Kafka with Spring Cloud Stream on Docker – part 2

This is a continuation of part 1 on Kafka, Spring Cloud Stream on Docker. In this post, we will be talking about setting up a Spring boot project and configuring binder for Kafka and produce messages. Before we delve deeper, it is important to understand few concepts in Spring Cloud Stream and how it works.

When a microservice is ready to publish a message, it will publish the message using a source. Source identifies the contract between the message producer and the message destination.

A channel is an abstraction over the actual queue or topic. A channel name is always associated with a target queue name in configuration, which makes it easy to switch queues by changing configuration.

Its Spring’s code that talks to a specific message platform, like RabbitMQ, Kafka etc.

To get started, add @EnableBinding annotation to the bootstrap class of your Spring boot project, you created in part 1. This will turn Spring boot project into a Spring Cloud Stream project.

Next, configure your application.yml as below.

The above binding maps to a channel called output with Kafka topic called KafkaDemoTopic. It specifies Kafka is the underlying message platform. You can switch this to RabbitMQ, ActiveMQ etc depending on your actual implementation. It also specifies where Kafka and Zookeeper are running. Couple of things to watch out for.

You may get above error if port specifications are not correct. I didn’t specify ports as spring already knows default ports for Zookeeper and Kafka.

This is a common error, if you forget to add message converters.

Once, you have the above set up, create a message producer to post the messages to the topic as below.

That’s all you have to do. Check your Topic for messages.

Please watch the video below for additional details.

Download working source code from kafkaspringboot folder.

Kafka with Spring Cloud Stream on Docker – part 1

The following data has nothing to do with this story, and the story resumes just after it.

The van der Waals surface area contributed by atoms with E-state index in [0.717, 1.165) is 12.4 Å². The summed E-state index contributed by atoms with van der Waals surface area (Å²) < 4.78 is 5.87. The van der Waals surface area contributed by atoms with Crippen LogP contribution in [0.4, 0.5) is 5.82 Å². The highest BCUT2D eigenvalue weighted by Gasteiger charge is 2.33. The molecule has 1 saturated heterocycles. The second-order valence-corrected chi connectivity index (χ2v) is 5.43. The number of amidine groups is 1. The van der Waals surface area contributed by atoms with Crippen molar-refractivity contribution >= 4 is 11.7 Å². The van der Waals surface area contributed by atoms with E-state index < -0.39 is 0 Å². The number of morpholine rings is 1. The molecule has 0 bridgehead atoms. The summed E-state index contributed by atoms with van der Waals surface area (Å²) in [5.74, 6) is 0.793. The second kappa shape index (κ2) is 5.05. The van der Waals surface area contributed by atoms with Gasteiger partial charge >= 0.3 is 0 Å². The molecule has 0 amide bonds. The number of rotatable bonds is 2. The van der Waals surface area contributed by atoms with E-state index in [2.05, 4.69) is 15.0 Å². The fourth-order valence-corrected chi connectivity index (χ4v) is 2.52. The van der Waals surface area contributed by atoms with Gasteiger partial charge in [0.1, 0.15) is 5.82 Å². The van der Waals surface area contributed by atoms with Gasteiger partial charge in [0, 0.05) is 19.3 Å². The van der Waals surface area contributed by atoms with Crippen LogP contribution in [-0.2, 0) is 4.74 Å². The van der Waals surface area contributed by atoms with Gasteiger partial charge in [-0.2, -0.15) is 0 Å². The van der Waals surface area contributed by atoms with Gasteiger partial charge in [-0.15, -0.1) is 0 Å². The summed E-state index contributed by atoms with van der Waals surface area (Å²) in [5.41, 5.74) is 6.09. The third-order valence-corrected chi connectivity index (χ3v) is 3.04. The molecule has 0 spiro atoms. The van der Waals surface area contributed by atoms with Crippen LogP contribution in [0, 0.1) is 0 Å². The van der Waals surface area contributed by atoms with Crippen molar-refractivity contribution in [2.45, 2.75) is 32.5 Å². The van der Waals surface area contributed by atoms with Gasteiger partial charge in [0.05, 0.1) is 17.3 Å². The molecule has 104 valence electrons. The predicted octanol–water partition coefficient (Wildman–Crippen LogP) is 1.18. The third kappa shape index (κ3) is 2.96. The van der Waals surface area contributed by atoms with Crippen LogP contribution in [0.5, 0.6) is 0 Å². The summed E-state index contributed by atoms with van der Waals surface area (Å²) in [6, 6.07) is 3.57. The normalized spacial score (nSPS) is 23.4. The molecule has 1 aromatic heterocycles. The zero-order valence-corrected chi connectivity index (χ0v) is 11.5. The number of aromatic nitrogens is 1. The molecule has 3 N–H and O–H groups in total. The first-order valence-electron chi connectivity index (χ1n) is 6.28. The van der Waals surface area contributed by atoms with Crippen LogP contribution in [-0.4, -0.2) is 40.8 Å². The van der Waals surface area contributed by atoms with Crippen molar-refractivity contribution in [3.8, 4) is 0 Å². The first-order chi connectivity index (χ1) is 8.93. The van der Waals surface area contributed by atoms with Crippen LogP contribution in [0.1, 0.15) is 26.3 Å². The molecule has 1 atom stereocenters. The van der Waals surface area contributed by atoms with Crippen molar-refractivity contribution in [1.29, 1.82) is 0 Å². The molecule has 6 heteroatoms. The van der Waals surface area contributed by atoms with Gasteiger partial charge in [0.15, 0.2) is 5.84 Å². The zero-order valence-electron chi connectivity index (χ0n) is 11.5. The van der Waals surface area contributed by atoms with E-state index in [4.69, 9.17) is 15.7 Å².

Kafka with Spring Cloud Stream gives you the power of Kafka with familiarity and added abstraction of Spring framework. An additional advantage of using Spring Cloud Stream is that you can switch and plug other middle ware from Kafka to RabbitMQ or other supported implementations very easy.

To get going create a Spring boot project from Spring Initializr website and add cloud-stream and Kafka as dependencies. This will bring in the following dependencies.

As soon as Spring Cloud Stream detects above Kafka binder in its classpath, it uses it and knows Kafka is used as the middleware.

Kafka Docker Image set up

While there are some options for the image, I found Spotify Kafka image to be easy to use, primarily because it comes bundled with Zookeeper and Kafka together in a single image. Run the following command from your Docker machine to install and run.

Note that if you are running on a remote machine, add an entry to your host file or modify it as below. ‘dmira’ is the name of the server.

If you do not do it, you will get WARN Error while fetching metadata with correlation id 0 : {test=LEADER_NOT_AVAILABLE} (org.apache.kafka.clients.NetworkClient) . By adding –add-host to Docker run command, you are resolving the machine name to localhost. This is important because ADVERTISED_HOST is used as the hostname to publish to ZooKeeper for clients to use.

Now test to see if you can connect to Kafka on the Docker server from your local machine by creating a testTopic.

You should get a confirmation message. You can verify the list of topics with

In the next part, we will discuss how to set up Spring Cloud Stream with Kafka and post messages.

The following is the video version of this post.